Most questions about cluster analysis seem to come from people who have a single dataset and want to compare/quantify the similarity of different clustering approaches. This question is not that. Instead, my goal is to take two separate datasets, apply the same clustering technique, and then compare/quantify the similarity of the resulting clusters.

I'll make it a bit more concrete. Let's say I'm taking a survey, and I want to use hierarchical cluster analysis to reveal the latent groupings in the data. Survey A takes an hour to administer, whereas Survey B takes 5 minutes to administer. I can probably assume that the data obtained from Survey A are a better estimate of the real world, but I want to know how well Survey B stacks up. Clearly the actual numbers are going to differ, but if both surveys yield the same clusters, then it's probably better to just use the shorter one.

So the big question is: what's an appropriate metric for measuring how different two sets of clusters are? I've had a quick read through Comparing Clusters - An Overview, and my first sub-question is whether there's been subsequent development since this paper was written (2007). They tentatively advocate for measures based on mutual information (section 5), but then caution that it's not well worked-out. My second sub-question is whether it's even appropriate to apply these methods to clusters that are based on different datasets.

  • $\begingroup$ By "different datasets", you probably mean that the two datasets have the same feature space, but may include different realizations. Correct? $\endgroup$ Commented May 18, 2016 at 6:37
  • $\begingroup$ Yes, that's correct. $\endgroup$
    – Matt
    Commented May 18, 2016 at 13:47
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    $\begingroup$ Maybe a bit late but what about creating a pooled data set from your two surveys (A+B) and then compare the clustering results of clustering on A and B separately with that of on A+B. Also one can always use a bootstrap to get robustness. $\endgroup$
    – Krrr
    Commented Sep 1, 2017 at 10:19
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    $\begingroup$ Thanks- not at all too late! This is pretty close to what I've been doing: clustering (A+B), where A1 and B1 are treated as though they were independent, although in reality "1" is the same individual tested under different conditions (e.g. short vs. long form). After clustering the combined dataset, I then calculate how frequently both datapoints from a given individual were assigned to the same cluster. I then use monte carlo simulations to establish that agreement is more than chance, and Cohen's kappa (en.wikipedia.org/wiki/Cohen%27s_kappa) to measure the strength of agreement. $\endgroup$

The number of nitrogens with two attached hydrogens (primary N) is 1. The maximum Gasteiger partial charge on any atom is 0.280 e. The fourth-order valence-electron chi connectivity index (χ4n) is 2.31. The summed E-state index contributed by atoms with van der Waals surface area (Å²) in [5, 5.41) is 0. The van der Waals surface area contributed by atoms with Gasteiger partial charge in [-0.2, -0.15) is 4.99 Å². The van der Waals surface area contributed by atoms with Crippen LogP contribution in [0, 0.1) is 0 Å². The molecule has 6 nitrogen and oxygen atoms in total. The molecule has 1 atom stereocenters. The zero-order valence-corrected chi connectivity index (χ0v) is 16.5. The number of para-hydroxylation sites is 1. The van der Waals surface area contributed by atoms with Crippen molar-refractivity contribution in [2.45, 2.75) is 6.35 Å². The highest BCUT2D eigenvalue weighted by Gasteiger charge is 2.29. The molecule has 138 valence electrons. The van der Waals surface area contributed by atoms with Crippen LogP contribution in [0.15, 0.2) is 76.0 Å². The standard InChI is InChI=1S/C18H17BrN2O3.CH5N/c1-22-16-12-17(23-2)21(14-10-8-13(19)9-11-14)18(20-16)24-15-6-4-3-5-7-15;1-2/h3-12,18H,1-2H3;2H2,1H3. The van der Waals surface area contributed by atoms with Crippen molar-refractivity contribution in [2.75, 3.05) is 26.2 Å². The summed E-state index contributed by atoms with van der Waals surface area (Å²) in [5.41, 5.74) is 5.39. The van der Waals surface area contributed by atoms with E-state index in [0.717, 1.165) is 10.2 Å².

– Matt
    Commented Sep 2, 2017 at 14:28
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    $\begingroup$ @Matt, did you find any concrete answer to this problem eventually? $\endgroup$
    – Artiga
    Commented Mar 16, 2018 at 10:28

2 Answers 2


One problem with your scenario, which is unrelated to clustering, is that you want to check whether your results are similar, and it is always harder to do than testing whether they are different. Most statistical tools work well to detect differences that are larger than a certain threshold, and make a poor argument when you need to claim the opposite.

Here's one idea though. Say, you study your first dataset, and decide that it seems to have 3 clusters. You justify this selection properly, using one of the standard validity tests. Then you run k-clustering (or EM clustering) without randomization and assign each point of dataset 1 to a cluster.

Then you start subsetting your dataset, adding points from dataset 2 to it, one at a time, and running the same clustering algorithm every time. One point would not skew your clusters too much, so essentially you'll mark-up your dataset 2 using clusters defined by dataset 1.

Then you run same clustering algorithm on dataset 2 alone. Now for each point you know in which of 3 clusters it was put based on the dataset 1, and in which one - based on the dataset 2. You can calculate the share of this overlap, which is already telling. You can also calculate the p-value that this overlap is not random (but most probably it won't be random, unless your clusters are really spurious, so this test would not be too useful).